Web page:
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Laurent Vallier suicide ruled out

Laurent Vallier suicide ruled out

vallier investigation
French and Cambodian investigators confer earlier this month at the site where the bodies of French national Laurent Vallier and his four children were found in Kampong Speu province in 2012. Photograph: Stringer

A group of French and Cambodian investigators have ruled out suicide as the cause of death of Frenchman Laurent Vallier, whose decomposed remains – along with those of his four children – were discovered early last year in an SUV in a pond behind his home in Kampong Speu province, the French embassy said on Friday.

The findings of the latest inquest – which began in mid-March under the supervision of French investigating judge Claudine Enfoux – overturned those of a preliminary investigation conducted in January, which found that Vallier, 42, had killed himself and his children by driving his car into the nine-metre-deep pond, possibly because of financial difficulties.

“Thanks to this effective and constant collaboration, many exchanges of files and procedure acts related to the case, advanced forensic research, as well as numerous hearings have indeed been arranged,” an embassy statement reads. “This has led to very significant breakthroughs, which are now ruling out the possibility of a suicide.”

The bodies of Vallier, a widower, and his four small children were discovered in the submerged SUV on January 14, 2012, four months after they had last been seen alive. By the end of the month, police had ruled the deaths a murder-suicide.

However, according to Chem Rithy, an investigating judge with the Kampong Speu Provincial Court who was involved in the re-investigation, a second look at the facts made that conclusion impossible.

First of all, he said, Vallier’s skull was found in a suitcase in the back of the car, despite the fact that the pond had no current that could have moved it from where his body was found in the front passenger’s seat, a fact that also makes it clear he was not the driver.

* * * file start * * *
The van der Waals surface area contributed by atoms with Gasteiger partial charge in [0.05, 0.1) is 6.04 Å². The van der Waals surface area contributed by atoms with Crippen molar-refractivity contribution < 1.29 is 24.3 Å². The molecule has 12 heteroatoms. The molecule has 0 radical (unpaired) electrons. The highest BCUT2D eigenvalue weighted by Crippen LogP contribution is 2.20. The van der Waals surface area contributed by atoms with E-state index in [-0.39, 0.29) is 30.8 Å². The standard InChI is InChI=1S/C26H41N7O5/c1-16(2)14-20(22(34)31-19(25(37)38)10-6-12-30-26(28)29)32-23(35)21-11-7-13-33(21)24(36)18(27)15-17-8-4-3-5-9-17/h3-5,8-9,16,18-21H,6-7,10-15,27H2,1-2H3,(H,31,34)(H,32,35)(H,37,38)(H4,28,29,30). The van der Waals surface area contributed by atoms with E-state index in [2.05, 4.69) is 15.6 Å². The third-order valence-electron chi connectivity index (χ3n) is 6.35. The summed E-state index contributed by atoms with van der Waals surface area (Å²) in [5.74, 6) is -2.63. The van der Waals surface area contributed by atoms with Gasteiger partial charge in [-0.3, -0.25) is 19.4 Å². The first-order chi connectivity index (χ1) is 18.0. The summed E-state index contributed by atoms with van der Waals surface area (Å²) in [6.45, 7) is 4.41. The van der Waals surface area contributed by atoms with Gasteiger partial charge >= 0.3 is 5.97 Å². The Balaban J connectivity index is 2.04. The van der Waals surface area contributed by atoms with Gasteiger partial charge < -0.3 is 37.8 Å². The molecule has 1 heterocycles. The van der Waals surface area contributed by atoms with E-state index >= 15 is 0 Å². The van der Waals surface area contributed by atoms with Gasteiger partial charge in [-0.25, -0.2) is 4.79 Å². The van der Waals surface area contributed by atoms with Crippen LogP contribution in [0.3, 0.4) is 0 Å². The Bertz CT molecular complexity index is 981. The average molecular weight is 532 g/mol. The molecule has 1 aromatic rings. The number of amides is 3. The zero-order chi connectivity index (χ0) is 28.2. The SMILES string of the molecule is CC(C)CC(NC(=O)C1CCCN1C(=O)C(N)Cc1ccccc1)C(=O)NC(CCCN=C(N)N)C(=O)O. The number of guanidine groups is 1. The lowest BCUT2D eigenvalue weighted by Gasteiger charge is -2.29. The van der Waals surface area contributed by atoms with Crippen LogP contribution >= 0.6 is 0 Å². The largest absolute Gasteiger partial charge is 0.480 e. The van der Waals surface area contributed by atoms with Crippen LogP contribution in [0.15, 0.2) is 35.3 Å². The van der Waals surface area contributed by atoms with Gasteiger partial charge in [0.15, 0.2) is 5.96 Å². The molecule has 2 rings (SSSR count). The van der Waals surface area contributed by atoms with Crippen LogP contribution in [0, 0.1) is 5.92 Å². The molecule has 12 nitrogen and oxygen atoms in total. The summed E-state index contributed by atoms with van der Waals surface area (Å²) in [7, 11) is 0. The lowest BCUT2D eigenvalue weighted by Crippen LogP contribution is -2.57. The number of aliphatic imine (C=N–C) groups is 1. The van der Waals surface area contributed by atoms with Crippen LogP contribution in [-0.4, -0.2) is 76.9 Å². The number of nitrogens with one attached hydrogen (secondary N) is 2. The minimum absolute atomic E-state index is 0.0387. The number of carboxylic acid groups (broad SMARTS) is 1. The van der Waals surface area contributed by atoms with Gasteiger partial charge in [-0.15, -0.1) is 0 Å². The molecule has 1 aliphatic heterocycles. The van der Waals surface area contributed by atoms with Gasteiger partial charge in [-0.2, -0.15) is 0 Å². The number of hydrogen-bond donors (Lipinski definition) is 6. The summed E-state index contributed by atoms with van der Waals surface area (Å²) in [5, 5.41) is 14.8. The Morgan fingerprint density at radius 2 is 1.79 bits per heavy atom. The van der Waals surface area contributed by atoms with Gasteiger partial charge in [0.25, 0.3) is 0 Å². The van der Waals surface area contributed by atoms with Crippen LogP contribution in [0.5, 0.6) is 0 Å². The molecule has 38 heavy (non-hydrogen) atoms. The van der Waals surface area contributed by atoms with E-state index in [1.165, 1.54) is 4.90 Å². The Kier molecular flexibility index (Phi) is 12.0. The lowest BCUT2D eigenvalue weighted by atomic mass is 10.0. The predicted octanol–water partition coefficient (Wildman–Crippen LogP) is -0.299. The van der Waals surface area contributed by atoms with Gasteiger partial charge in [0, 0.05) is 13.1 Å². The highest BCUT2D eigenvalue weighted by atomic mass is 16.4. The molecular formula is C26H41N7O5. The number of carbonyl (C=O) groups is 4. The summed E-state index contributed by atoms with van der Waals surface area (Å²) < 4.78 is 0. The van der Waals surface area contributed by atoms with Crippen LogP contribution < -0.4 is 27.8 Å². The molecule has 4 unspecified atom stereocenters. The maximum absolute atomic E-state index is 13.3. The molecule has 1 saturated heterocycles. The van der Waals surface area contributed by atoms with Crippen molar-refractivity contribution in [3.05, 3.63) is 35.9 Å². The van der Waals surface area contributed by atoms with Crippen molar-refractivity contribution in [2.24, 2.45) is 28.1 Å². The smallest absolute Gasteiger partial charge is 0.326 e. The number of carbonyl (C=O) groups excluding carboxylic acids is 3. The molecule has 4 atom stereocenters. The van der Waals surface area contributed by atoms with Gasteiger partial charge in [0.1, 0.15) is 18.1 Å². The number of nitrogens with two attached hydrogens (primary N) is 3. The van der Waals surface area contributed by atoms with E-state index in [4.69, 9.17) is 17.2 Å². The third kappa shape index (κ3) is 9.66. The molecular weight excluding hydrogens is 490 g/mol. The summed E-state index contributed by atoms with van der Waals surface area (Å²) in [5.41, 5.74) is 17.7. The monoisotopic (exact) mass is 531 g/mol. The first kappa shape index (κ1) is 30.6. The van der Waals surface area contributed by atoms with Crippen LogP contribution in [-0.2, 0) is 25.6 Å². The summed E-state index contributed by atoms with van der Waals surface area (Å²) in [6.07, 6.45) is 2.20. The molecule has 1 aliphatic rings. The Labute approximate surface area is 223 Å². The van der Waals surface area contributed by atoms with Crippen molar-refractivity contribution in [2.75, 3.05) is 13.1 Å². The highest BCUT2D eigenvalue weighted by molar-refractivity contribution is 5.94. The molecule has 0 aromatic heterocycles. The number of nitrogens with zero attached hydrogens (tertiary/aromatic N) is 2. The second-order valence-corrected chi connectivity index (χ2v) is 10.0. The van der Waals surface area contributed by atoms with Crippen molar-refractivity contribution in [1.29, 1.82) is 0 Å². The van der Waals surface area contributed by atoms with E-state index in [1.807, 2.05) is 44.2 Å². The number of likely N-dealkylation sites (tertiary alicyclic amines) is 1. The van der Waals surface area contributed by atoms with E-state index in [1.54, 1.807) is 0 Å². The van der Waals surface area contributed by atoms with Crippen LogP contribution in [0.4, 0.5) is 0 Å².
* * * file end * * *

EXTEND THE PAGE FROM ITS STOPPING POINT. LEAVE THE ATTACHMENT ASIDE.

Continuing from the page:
No evidence of decomposition was found on the driver’s seat, Rithy went on, though a pair of sandals was found on the driver’s side that would have been too small for Vallier. What’s more, the driver’s-side door was not closed properly, indicating that someone had managed to get the vehicle into the pond and then jumped out, he said.

Finally, he continued, there were no other signs of murder-suicide, such as the poison or sleeping pills that often accompany such scenes, and an examination of the car’s electric system showed that it had most likely been pushed into the water, not driven.

“Now we are looking for suspects,” Rithy said, noting that there could have been “three to five people” involved. “Vallier was a very cautious person, because witnesses said he used to say that if any accident happened to him, let his children stay at the French embassy and contact their grandmother in France to come and see them.”

Police are now taking blood samples found in the Frenchman’s house to be tested to determine whether the blood was Vallier’s or an animal’s, he added.

Nicolas Baudouin, a spokesman for the French embassy, confirmed that the French investigators were leaving Cambodia, and that investigating Judge Enfoux would “take the findings back to France and continue to process them”.

“The family has lodged a complaint in France, and so she will be following up on that,” he said. “She will be examining the results of the hearing, the evidence that she has been collecting, and we will see what happens next.”

Vallier’s father-in-law, Tith Chhuon, said the investigation had only validated what he had been saying all along.

“From the beginning, I didn’t believe at all that my son-in-law and his children committed suicide because they didn’t have enough food to eat,” he said.

“I always thought it must be something [else], and now [they think] the same as I do.”

Chhuon, his wife and his daughter were questioned by the provincial court in January of this year after they applied for titles granting ownership of Vallier’s land, and again by French investigators earlier this month.

The relatives were never named as suspects, and Chhuon said at the time that he had applied for the title simply because he was the next of kin.

“I don’t know what misdeeds befell my grandchildren and son-in-law before they died,” Chhoun said yesterday, adding that there was no particular person that he suspected. “Nowadays, when I rest on my bed, I always look at their photos and grieve for them.”

To contact the reporter on this story: May Titthara at [email protected]
With assistance from Stuart White


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